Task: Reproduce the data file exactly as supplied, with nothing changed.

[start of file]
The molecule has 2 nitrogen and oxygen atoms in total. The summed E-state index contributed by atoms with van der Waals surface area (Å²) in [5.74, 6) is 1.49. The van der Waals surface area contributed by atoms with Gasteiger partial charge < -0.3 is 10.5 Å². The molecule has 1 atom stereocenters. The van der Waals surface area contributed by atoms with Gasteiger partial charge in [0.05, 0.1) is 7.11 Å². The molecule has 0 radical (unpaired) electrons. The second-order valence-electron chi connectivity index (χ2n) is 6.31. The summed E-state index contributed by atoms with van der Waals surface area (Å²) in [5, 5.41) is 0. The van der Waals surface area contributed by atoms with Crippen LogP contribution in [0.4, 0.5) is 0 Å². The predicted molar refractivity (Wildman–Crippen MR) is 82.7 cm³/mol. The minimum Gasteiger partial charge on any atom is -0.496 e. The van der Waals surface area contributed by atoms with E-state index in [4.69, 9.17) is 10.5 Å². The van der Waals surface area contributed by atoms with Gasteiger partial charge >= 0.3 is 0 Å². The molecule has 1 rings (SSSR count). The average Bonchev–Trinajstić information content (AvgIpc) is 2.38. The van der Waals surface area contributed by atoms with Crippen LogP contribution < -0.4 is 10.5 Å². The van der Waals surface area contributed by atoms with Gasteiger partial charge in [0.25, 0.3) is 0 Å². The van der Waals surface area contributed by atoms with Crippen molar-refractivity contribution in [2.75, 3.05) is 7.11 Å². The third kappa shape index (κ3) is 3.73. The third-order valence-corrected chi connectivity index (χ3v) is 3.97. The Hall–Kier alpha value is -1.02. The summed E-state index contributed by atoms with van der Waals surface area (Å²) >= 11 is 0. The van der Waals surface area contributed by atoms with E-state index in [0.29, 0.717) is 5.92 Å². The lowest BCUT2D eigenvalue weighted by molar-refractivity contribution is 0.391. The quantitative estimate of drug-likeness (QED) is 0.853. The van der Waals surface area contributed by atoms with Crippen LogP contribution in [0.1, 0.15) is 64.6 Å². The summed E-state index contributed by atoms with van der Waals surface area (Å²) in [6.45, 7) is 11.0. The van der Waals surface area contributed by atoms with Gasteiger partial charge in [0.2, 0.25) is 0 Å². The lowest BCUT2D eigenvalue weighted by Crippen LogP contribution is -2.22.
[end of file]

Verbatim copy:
The molecule has 2 nitrogen and oxygen atoms in total. The summed E-state index contributed by atoms with van der Waals surface area (Å²) in [5.74, 6) is 1.49. The van der Waals surface area contributed by atoms with Gasteiger partial charge < -0.3 is 10.5 Å². The molecule has 1 atom stereocenters. The van der Waals surface area contributed by atoms with Gasteiger partial charge in [0.05, 0.1) is 7.11 Å². The molecule has 0 radical (unpaired) electrons. The second-order valence-electron chi connectivity index (χ2n) is 6.31. The summed E-state index contributed by atoms with van der Waals surface area (Å²) in [5, 5.41) is 0. The van der Waals surface area contributed by atoms with Crippen LogP contribution in [0.4, 0.5) is 0 Å². The predicted molar refractivity (Wildman–Crippen MR) is 82.7 cm³/mol. The minimum Gasteiger partial charge on any atom is -0.496 e. The van der Waals surface area contributed by atoms with E-state index in [4.69, 9.17) is 10.5 Å². The van der Waals surface area contributed by atoms with Gasteiger partial charge >= 0.3 is 0 Å². The molecule has 1 rings (SSSR count). The average Bonchev–Trinajstić information content (AvgIpc) is 2.38. The van der Waals surface area contributed by atoms with Crippen LogP contribution < -0.4 is 10.5 Å². The van der Waals surface area contributed by atoms with Gasteiger partial charge in [0.25, 0.3) is 0 Å². The van der Waals surface area contributed by atoms with Crippen molar-refractivity contribution in [2.75, 3.05) is 7.11 Å². The third kappa shape index (κ3) is 3.73. The third-order valence-corrected chi connectivity index (χ3v) is 3.97. The Hall–Kier alpha value is -1.02. The summed E-state index contributed by atoms with van der Waals surface area (Å²) >= 11 is 0. The van der Waals surface area contributed by atoms with E-state index in [0.29, 0.717) is 5.92 Å². The lowest BCUT2D eigenvalue weighted by molar-refractivity contribution is 0.391. The quantitative estimate of drug-likeness (QED) is 0.853. The van der Waals surface area contributed by atoms with Crippen LogP contribution in [0.1, 0.15) is 64.6 Å². The summed E-state index contributed by atoms with van der Waals surface area (Å²) in [6.45, 7) is 11.0. The van der Waals surface area contributed by atoms with Gasteiger partial charge in [0.2, 0.25) is 0 Å². The lowest BCUT2D eigenvalue weighted by Crippen LogP contribution is -2.22.